Bestselling Author, Business & Self-Education
This post contains my personal notes about the big ideas in Richard
80/20 Principle. My book notes are different from many of the book
summaries you’ll find on the web. Instead of following the structure of
the book in question, we’ll isolate and examine the key ideas and themes
that make the book useful. Along the way, I’ll tell you how I actually
apply the ideas. Enjoy!
Would you like to learn how to get more done with less effort, eliminate
wasteful activities, and sell more to your best customers? Richard
80/20 Principle will show you how to ensure your efforts produce the
best possible results.
About Richard Koch
Richard Koch is the author of the Personal MBA-recommended book
80/20 Principle. For more information about Richard Koch’s work,
Here are 10 big ideas from Richard Koch’s
80/20 Principle …
1: A minority of inputs lead to a majority of outputs.
Think of all of the clothes you own. Think of how often you wear each of
them. It’s very likely that you have a few favorites that you wear over
Now consider the contacts you have in your address book or cell phone.
It’s very likely that a small group of contacts represent most of the
time you spend on the long time.
2: A minority of causes create a majority of effects.
Think of the decisions you’ve made over the course of your life. You
make hundreds (thousands?) of decisions every day, but where you find
yourself now can be traced back to just a few critical choices that have
led to your present state.
The same goes for things like investments - most of the returns a
portfolio generates comes from a few critical decisions to purchase or
sell certain securities. Most of the losses a portfolio generates also
come from a few small decisions.
3: A minority of efforts lead to a majority of results.
Think of everything you’ve accomplished in your education and career so
far. It’s very likely that the skills you need to do your job well are a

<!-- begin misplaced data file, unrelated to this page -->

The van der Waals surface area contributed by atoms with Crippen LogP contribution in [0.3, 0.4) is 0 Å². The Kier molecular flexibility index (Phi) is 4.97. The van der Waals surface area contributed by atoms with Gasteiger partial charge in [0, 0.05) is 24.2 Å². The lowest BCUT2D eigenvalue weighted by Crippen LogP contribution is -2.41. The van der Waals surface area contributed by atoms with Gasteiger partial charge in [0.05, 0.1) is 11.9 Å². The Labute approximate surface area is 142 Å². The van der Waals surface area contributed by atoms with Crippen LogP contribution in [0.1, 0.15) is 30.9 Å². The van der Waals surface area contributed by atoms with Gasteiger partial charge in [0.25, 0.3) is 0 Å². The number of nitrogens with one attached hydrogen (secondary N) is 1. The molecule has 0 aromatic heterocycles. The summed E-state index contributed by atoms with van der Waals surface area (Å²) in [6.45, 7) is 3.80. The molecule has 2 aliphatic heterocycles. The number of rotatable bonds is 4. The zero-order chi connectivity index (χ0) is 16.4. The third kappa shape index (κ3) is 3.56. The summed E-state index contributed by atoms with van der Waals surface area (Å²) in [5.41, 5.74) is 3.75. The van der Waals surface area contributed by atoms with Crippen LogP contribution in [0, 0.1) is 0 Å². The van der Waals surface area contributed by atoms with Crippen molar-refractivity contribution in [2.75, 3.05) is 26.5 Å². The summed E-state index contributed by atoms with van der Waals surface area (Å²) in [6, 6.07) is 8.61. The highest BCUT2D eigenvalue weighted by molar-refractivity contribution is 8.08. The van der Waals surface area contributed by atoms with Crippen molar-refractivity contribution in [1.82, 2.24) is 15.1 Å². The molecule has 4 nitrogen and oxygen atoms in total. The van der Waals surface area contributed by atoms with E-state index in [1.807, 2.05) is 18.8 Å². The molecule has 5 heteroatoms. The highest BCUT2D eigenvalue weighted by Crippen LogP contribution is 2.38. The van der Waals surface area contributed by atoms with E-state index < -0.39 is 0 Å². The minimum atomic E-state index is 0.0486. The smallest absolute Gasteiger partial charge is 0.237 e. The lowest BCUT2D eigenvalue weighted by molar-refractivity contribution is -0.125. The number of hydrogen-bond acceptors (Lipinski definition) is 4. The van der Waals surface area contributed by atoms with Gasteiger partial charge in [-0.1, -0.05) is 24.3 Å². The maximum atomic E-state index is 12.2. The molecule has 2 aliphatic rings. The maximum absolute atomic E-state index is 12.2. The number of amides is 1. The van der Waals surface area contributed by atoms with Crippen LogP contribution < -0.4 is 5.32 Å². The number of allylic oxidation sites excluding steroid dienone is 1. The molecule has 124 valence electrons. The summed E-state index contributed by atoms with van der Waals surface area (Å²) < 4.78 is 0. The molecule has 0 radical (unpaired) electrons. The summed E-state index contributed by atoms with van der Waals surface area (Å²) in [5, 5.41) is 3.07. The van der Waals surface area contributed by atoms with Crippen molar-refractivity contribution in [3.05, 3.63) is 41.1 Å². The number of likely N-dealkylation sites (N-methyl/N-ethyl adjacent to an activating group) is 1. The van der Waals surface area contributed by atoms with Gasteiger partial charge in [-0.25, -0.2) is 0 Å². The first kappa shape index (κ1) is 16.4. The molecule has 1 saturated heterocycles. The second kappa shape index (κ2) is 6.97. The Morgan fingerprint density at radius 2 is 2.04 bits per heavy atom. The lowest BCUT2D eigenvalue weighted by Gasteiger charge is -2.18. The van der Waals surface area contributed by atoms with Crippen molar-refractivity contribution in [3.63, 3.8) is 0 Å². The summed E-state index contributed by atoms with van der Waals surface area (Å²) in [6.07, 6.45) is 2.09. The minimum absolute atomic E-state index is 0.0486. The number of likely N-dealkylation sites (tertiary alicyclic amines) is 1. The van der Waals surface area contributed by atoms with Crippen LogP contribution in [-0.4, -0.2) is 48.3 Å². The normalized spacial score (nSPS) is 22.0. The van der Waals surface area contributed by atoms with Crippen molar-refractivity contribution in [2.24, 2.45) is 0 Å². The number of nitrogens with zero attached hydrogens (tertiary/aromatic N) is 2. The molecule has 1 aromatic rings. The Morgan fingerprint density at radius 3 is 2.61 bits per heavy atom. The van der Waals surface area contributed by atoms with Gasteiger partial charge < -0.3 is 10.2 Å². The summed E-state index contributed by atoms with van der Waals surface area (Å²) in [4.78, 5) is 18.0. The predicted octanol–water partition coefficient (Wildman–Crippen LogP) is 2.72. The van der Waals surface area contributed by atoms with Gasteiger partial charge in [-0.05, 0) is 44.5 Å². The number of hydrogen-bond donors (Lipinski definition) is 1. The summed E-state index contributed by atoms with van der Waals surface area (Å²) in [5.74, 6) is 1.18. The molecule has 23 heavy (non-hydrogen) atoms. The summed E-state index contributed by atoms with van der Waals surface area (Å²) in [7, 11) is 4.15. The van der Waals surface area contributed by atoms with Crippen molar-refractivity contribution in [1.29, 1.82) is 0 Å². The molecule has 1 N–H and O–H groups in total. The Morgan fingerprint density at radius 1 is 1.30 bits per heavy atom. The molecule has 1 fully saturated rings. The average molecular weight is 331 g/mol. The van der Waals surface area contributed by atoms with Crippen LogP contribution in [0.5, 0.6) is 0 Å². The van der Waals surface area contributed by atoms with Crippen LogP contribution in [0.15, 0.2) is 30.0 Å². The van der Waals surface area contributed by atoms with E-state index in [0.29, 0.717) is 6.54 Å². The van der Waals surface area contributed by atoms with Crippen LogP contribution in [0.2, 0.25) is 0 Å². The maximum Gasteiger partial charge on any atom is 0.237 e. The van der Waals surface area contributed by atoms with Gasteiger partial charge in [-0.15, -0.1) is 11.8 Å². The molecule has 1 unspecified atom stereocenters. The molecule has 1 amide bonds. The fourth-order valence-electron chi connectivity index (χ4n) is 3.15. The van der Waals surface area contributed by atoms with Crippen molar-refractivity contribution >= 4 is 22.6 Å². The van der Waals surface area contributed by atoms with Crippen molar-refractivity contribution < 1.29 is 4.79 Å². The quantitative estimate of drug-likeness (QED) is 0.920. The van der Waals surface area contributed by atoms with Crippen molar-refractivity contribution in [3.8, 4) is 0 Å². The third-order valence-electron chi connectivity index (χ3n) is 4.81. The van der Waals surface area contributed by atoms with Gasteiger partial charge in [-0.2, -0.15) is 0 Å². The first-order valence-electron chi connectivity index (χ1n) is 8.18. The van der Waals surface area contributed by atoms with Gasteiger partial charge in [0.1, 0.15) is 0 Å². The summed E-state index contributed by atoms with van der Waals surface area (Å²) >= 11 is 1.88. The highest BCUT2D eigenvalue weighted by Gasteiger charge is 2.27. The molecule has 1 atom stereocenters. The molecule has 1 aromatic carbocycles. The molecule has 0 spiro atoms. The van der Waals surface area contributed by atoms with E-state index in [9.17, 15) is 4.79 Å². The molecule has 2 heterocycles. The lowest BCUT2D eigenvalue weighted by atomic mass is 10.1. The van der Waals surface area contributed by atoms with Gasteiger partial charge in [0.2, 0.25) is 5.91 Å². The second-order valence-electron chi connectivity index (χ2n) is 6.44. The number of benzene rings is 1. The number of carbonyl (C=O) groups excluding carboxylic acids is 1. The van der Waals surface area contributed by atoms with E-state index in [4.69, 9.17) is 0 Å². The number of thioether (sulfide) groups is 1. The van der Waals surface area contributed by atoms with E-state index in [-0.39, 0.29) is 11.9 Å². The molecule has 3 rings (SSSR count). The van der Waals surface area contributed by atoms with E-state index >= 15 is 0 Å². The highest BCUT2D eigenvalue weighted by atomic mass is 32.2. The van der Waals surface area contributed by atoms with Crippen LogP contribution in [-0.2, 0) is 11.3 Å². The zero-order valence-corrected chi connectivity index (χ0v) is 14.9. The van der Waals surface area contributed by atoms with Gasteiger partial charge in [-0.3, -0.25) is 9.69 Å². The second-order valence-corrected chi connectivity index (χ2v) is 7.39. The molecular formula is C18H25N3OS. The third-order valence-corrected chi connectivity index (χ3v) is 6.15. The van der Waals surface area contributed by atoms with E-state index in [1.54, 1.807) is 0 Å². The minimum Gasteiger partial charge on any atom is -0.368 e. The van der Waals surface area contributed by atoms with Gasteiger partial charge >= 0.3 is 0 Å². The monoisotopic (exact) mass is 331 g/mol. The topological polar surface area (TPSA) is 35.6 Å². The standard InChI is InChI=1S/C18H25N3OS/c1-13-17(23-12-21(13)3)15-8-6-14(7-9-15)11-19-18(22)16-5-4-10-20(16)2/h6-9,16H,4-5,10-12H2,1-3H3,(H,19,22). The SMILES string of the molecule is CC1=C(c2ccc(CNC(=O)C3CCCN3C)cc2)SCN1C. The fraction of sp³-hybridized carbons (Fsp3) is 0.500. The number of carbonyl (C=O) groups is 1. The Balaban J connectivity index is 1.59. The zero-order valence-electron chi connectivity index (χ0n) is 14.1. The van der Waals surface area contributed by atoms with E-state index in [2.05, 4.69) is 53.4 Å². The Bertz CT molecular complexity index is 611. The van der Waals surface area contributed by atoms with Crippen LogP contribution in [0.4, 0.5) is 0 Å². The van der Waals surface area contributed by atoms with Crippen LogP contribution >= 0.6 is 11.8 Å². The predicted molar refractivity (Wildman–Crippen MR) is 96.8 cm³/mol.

small fraction of what you know and what you can do well, but they
produce the majority of your income.
Even the projects you’re working on follow the same principle: the vast
majority of the value of any project lies in just a few critically
important tasks. The rest of the tasks involved don’t matter nearly as
much to the end result.
4: There are many names for this common phenomenon: The 80/20 Principle, Pareto’s Law, Zipf’s Principle of Least Effort, Juran’s Law of the Vital Few
The 80/20 Principle has been articulated in all sorts of ways by many
different people, but the central idea is the same: a few things matter
a lot, and most things matter very little. Personally, I prefer to refer
to this concept as
5: The Critical Few - identify and build upon the 20% of efforts that produce 80% of the results.
If you want to improve your effectiveness at anything, focus only on
what matters most. It doesn’t matter if you’re conducting business,
working on a personal project, trying to get into a competitive
position, or finding a romantic partner, or strengthening a personal
relationship. There are a few things that matter a lot, and much that
doesn’t matter at all.
If you intentionally set out to study what matters most, you can
tremendously improve your effectiveness. You’ll spend less time, less
money, and less effort - and get better results at the same time.
6: Most of what we do is low value - eliminate or reduce the 80% of efforts that produce poor results.
The flip-side is also true: in every endeavor, there are many ways to
waste your time and resources. You only have so much energy to use, so
it pays to use it wisely. If something is only marginally useful,
delegate or delete it.
This advice is sometimes difficult to put into practice, because it
requires what Tim Ferriss (author of The
4-Hour Workweek ) calls,
art of letting bad things happen." If it’s largely a waste of time
to answer every last e-mail or tie up every loose end, that doesn’t mean
you won’t experience repercussions from skipping them. On the balance,
you’ll come out ahead, but it’s easy to not feel that way in the moment.
By making some hard decisions about what to focus on and what to delete,
you’ll free up huge amounts of productive time and energy to focus on
what will really get you where you want to go.
That’s why I advise my clients to create a “not-to-do" list - by
deciding in advance what’s not worth their time and energy, it becomes
much easier to say no to low-value tasks and requests when they’re
presented to you.
is often a the best (and easiest) way to improve your performance.
6: In business, focus on the products and customer that make you the most money, and minimize or eliminate the rest.